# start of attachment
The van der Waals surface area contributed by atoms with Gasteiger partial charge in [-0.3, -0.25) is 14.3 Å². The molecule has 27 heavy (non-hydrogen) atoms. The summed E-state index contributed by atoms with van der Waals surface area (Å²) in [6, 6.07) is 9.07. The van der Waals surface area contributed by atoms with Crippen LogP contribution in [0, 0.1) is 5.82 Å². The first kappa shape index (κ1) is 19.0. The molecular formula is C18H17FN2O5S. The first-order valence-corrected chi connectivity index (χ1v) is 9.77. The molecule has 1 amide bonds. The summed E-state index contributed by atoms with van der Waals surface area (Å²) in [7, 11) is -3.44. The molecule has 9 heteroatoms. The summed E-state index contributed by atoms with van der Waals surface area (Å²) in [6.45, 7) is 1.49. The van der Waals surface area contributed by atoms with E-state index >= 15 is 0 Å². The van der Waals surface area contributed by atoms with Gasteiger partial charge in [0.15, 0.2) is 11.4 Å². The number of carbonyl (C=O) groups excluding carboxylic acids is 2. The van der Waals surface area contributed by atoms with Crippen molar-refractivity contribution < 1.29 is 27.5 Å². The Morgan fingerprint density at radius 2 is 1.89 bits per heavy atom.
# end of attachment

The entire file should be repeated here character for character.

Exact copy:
The van der Waals surface area contributed by atoms with Gasteiger partial charge in [-0.3, -0.25) is 14.3 Å². The molecule has 27 heavy (non-hydrogen) atoms. The summed E-state index contributed by atoms with van der Waals surface area (Å²) in [6, 6.07) is 9.07. The van der Waals surface area contributed by atoms with Crippen LogP contribution in [0, 0.1) is 5.82 Å². The first kappa shape index (κ1) is 19.0. The molecular formula is C18H17FN2O5S. The first-order valence-corrected chi connectivity index (χ1v) is 9.77. The molecule has 1 amide bonds. The summed E-state index contributed by atoms with van der Waals surface area (Å²) in [7, 11) is -3.44. The molecule has 9 heteroatoms. The summed E-state index contributed by atoms with van der Waals surface area (Å²) in [6.45, 7) is 1.49. The van der Waals surface area contributed by atoms with E-state index >= 15 is 0 Å². The van der Waals surface area contributed by atoms with Gasteiger partial charge in [0.15, 0.2) is 11.4 Å². The number of carbonyl (C=O) groups excluding carboxylic acids is 2. The van der Waals surface area contributed by atoms with Crippen molar-refractivity contribution < 1.29 is 27.5 Å². The Morgan fingerprint density at radius 2 is 1.89 bits per heavy atom.